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October 15, 2021- In the fall of 2020, there were protests against keeping the statue of Juan de Onate, one of the Conquistadores who re-established Spanish hegemony in what is now the American Southwest, after the Indigenous Peoples’ Revolt of 1680. The statue still stands at the southwest entrance to Old Town Albuquerque. As painful as much of Spanish rule was, for both the Puebloan and nomadic tribes that were subjugated, that collective pain and the response to it-including the retributive pain meted out by the rebels upon the Spanish settlers are cautionary tales-two among many from which mankind is learning, ever so slowly. The horrors endured cannot be wiped from memory.

All across Europe, there are reminders of the grim events that forged that continent’s present state, from the Museum of Torture, in Bruges, Belgium to the preserved concentration camps of World War II. In Africa, the dreadful remnants of Slave Castles and places like Ile Goree, remind residents and visitors alike of the widespread culpability for this most heinous sustained and codified injustice. Hiroshima and Nagasaki bear witness to the ultimate fate that awaits the worst of ultranationalists, along with the millions of innocent victims that their excesses cause to be brought down with them.

Here in North America, it is surely tempting to “correct” history, by eradicating statuary that reflect the erroneous notion of one racial subgroup, or ethnicity, being superior to others. Indeed, statues of Confederate leaders and slave holders scarcely have any place, standing in communities that abolished slavery, to the extent it ever was practiced in them, well before the onset of the American Civil War. Ditto for the Stars and Bars.

I have visited places associated with controversial, even unsavory, historical figures and events, from the Confederate Cemetery of southern Maryland to the site of the Silver Creek Massacre, in eastern Colorado-and will continue to do so, for the purposes of my own understanding. I do so, knowing that I will never subscribe to either heinous mistreatment of other human beings, or to the systems that spring from it.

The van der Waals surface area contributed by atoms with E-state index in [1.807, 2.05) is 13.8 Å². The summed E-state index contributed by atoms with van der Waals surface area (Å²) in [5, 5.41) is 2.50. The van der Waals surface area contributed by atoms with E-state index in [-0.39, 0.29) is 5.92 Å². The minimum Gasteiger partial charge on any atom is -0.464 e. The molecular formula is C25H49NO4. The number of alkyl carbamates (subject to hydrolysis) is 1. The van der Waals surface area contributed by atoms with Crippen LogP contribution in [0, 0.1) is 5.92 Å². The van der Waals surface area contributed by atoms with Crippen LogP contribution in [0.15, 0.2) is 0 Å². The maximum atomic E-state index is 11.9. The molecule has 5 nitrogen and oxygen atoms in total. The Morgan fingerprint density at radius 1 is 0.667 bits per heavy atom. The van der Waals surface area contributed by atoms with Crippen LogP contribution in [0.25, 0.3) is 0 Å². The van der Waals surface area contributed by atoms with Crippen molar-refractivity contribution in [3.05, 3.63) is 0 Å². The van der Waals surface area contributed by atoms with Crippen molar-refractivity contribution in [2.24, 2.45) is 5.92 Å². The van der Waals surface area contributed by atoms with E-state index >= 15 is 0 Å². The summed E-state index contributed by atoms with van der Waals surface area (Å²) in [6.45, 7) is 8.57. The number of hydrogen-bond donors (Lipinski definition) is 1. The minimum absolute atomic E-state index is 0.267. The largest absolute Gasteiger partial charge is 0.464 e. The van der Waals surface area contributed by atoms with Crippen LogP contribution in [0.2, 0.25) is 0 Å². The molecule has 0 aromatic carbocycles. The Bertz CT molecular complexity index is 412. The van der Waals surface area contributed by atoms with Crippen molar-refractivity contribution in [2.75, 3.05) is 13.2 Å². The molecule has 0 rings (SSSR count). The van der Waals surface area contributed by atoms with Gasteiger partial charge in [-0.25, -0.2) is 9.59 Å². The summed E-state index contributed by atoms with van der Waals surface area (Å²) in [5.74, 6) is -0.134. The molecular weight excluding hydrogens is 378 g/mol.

Careful, measured and accurate presentation of unpleasant to horrific episodes of our history, and of the blinkered systems they produced, is however part of learning. De Onate’s role in the suppression of both indigenous peoples of New Mexico, and of the lower class settlers (including Afro-Spaniards, many of whom were enslaved) needs to be kept in mind. Seeing his likeness on horseback, upon first entering Old Town, is a suitable prompt in that regard. It also brings forth further contemplation, as to the role of the clergy, including the founders of the nearby Church of San Felipe de Neri, in the oppression of those viewed as of a lesser humanity. Again, gratuitous statuary in places not associated with a given figure of history- as in a statue of Christopher Columbus in, say, Portland, Oregon or of Robert E. Lee, in downtown St. Louis, serves no purpose other than to gratify that figure’s local admirers. In such a case, those admirers should be free to keep their memorabilia on their own private turf. For the rest of us, history presented in its true context will suffice.

Those are my thoughts, after visiting Old Town Albuquerque, before heading back to Home Base.

Stay on Game

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October 10. 2021, Gallup- Today is Double Tenth, the popular name for the National Day of Taiwan. The country is on watch, as it has been since 1949. Taiwan is staying vigilant, on game.

On a smaller scale, I, too, have to remain vigilant, on game-for a different reason. Life is getting more frenetic, I’ve noticed. More people are casting discernment to the wind, with me being one of them, for a split second too long, on September 23. The lesson was to not take eyes off my surroundings-in any situation.

After a morning that became whirlwind-a breakfast at Post 6, delayed a bit by human error (not mine), I hosted an online meeting-starting on time, but with seconds to spare. It all worked out, very nicely. A phone call to my mother, before all that, soothed any concerns I had about her well-being. She was more concerned that I was recovering from 9/23. I am, and just about completely.

Packing was fairly light, though I am ready for the vagaries of October-winter gear is mixed with near summer wear. I set out a bit after noon, noticing that there was a huge volume of traffic headed from Payson to the Phoenix area, for some reason going west to the Verde Valley, then south on I-17. I was headed in the opposite direction, but found it took seven minutes to be cleared for turning left so as to head north to Winslow.